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Tonic for Colombia Troops

The new Colombian President is likely to continue with policies of terror and corruption. And he is backed by some influential friends, reports Tom Gill

Uribe is likely to intensify state-sponsored terror. So why are the British still training Colombia’s armed forces? Drugs and tenor have long been dragging down South America’s third-most populous country.

But they have also helped catapult this Harvardeducated man from the provinces to the pinnacle of political power.

The son of a wealthy cattle rancher who only escaped extradition on drug trafficking charges because of friends in high places, Uribe carried on the family tradition at the civil aviation authority, where he handed out dozens of licenses to narco-pilots. During his tenure as mayor of Medellin, he was so helpful to the Pablo Escobar drug cartel that the city earned the nickname “the sanctuary” among traffickers.

It was Uribe who created “self-defence” units that displaced some 200,000 peasants during his governorship of Antioquia province. Today, they are an 11,000-strong paramilitary army, responsible for most of the 20 politically motivated murders a day.

Yet Uribe claims he’s the man to end a cocaine-fuelled 40-year civil war that stepped up a gear in February after peace talks collapsed amid government inaction over paramilitary violence. He has promised a “firm hand” with FARC (Revolutionary Armed Forces of Colombia), the 18,000-strong Marxist guerrilla force and has declared a state of emergency along with a tripling of military expenditure.

He has also begun preparations to create a million-strong, civilian militia. This plan, which will see arms distributed, could be a vehicle to legitimise paramilitary violence, human rights organisations fear.

It is said that Uribe, who also wants to deepen the pro-market economic reforms that have added to poverty and unemployment, has a popular mandate for such policies. And indeed, opinion polls ahead of the May elections showed his star rise as fast as that of the FARC fell. But these should be distrusted in a country where so few of the 24 million poor have access to a private telephone line that it is a small minority of wealthy Colombians who shape public opinion. And despite winning the presidential election without facing a second round run-off, he was elected by less than 25 per cent of the voting population.

Still, the United States’ Government has celebrated Uribe’s election by boosting aid to some $1.6 billion under the military package, Plan Colombia. This includes hefty sums to defend the rich against kidnapping by the FARC and guerrilla attacks on US oil pipelines. George Bush has also won changes to the law so that the US Government can openly fund military operations against the guerrillas in a move that completes the mutation from a failed war against drugs to an equally-doomed war against the insurgency.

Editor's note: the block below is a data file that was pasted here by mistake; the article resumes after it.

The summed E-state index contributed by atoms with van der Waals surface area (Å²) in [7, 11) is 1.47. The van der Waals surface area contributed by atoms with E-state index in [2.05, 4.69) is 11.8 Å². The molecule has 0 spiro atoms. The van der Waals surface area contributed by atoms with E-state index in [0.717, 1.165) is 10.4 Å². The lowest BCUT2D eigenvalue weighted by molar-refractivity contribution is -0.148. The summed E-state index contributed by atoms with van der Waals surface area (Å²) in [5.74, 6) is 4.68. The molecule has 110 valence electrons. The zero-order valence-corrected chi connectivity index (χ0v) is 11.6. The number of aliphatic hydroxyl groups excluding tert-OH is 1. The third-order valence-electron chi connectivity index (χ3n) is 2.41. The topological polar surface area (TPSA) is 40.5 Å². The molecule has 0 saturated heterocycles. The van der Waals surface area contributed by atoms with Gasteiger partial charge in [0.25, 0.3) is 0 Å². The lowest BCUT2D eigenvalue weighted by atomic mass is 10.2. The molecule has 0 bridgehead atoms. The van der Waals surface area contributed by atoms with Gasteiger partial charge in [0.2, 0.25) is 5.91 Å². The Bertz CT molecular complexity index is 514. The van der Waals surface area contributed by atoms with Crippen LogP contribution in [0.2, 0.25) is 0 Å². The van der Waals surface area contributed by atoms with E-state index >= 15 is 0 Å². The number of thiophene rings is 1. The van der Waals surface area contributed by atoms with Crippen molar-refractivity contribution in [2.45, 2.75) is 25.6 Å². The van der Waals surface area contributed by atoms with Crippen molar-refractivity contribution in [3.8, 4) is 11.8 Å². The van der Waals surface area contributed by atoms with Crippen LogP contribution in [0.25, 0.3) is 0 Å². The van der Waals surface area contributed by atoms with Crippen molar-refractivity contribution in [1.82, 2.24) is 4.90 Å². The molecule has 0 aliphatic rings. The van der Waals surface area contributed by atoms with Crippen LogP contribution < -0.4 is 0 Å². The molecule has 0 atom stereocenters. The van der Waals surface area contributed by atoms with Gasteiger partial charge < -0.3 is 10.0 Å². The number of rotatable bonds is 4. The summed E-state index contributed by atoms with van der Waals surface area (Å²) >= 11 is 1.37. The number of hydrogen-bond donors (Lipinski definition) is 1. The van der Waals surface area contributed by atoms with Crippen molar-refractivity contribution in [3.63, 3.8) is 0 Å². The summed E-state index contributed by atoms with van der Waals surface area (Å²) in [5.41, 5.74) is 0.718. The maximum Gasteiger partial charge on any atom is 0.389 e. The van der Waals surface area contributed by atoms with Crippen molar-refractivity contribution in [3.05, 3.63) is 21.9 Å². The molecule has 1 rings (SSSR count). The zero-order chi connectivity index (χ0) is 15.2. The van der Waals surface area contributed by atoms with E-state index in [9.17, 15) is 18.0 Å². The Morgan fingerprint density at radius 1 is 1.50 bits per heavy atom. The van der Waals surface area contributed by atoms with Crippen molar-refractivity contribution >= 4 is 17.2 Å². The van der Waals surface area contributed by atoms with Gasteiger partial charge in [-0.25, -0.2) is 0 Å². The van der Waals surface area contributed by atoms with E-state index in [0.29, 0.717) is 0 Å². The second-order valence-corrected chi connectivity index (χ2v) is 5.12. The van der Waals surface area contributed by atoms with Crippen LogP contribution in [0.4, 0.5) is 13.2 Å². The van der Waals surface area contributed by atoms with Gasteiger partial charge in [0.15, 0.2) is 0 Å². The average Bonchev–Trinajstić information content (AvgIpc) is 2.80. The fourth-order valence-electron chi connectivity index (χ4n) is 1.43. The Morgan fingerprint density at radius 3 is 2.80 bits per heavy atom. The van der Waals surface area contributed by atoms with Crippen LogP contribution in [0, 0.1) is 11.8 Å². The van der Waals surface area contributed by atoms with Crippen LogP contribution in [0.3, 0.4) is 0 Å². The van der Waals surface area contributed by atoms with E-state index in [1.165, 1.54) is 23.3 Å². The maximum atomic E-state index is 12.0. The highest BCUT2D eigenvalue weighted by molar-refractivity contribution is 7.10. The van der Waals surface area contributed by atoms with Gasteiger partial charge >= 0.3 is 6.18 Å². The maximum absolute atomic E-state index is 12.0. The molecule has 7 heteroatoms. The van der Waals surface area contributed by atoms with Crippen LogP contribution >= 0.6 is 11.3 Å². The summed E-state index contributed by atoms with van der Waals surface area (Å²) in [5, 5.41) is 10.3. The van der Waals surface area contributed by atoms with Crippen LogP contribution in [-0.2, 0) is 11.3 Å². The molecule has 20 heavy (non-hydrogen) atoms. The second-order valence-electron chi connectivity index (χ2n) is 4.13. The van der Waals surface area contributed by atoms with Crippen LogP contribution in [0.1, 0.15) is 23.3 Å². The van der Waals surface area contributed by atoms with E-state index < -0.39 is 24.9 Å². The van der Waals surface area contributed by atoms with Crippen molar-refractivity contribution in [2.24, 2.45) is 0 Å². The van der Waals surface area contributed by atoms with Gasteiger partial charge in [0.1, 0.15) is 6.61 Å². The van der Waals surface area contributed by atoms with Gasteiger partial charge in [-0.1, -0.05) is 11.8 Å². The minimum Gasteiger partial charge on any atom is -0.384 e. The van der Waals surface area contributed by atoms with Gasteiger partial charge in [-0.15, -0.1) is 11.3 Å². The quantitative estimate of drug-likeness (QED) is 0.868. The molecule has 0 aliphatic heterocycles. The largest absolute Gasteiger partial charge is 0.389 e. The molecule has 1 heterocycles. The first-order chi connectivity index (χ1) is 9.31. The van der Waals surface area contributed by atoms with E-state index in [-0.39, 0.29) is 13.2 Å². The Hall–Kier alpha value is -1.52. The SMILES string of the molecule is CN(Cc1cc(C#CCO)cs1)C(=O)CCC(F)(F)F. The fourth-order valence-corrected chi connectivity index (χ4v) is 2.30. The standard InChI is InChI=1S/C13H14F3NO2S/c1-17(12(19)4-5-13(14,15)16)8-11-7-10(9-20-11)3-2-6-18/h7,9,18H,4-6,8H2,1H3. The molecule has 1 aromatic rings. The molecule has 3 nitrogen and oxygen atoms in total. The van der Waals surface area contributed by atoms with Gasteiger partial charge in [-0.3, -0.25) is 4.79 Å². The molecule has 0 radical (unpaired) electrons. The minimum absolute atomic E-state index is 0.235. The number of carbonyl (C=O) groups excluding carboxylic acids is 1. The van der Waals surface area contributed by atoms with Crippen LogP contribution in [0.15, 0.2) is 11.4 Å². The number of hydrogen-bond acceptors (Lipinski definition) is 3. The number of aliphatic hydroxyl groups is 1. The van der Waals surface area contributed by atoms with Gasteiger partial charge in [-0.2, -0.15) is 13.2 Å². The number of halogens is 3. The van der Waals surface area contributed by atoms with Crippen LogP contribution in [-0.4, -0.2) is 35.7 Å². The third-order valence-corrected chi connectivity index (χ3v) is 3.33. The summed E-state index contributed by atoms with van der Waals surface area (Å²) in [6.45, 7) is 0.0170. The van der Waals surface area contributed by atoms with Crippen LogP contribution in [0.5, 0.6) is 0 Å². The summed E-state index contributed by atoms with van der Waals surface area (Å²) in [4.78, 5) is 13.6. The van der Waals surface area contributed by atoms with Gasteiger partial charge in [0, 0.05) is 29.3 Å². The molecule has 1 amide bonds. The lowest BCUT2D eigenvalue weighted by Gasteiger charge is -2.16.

The British Government has been less conspicuous. Yet, Britain continues to provide antidrug and other unspecified training to Colombian armed forces and police. Tony Blair’s reception of Uribe at Downing Street last month is likely to add to concerns that the British armed forces risk aiding elements within the Colombian army directly implicated in civilian atrocities or indirectly, through links with paramilitaries.

According to the Washington-based Human Rights Watch, at least half the army’s 18 brigades are tainted. The Colombian Government has launched a public relations exercise aimed at cleaning up its image. There have been stories that senior army officers have been dismissed. But the army has not said whether these dismissals are linked to human rights abuses. And of the few who have been charged with abuses and kicked out, many are understood to have simply joined the paramilitaries. Meanwhile, paramilitaries who have been arrested are often released shortly afterwards.

Perhaps the most damning proof of continuing terror was the horrendous Choco incident in May, which left 119 civilians dead in the small town of Bojay in the remote jungle of north-west Colombia.

The worst casualty toll among the civilian population from a single battle in the four decade-long civil war occurred when the FARC fired a cooking-gas cylinder packed with explosives that veered off target and hit a church where 300 villagers were sheltered.

A report prepared by the United Nations Office of the High Commissioner for Human Rights (OHCHR) condemned the guerrillas. It also condemned paramilitary fighters who were hiding among the civilians to defend themselves from the rebel attack. But its most damning conclusion was that the Government, the police and the army not only ignored warnings of an impending tragedy but also may have collaborated with the outlawed paramilitary forces to allow them to enter the region.

A 250-person paramilitary unit sailed up the River Atrato in seven large boats and passed through two police and one army checkpoint without the slightest problem, the OHCHR found. Paramilitary fighters in civilian clothes began returning to the village of Bojay and a sister community, Vigia del Suerte, as soon as the army flew 800 troops in and took back control. In addition, paramilitary commanders flew into the town aboard light aircraft at a time when the town was under full military control and only army aircraft were authorised to land on the small airstrip.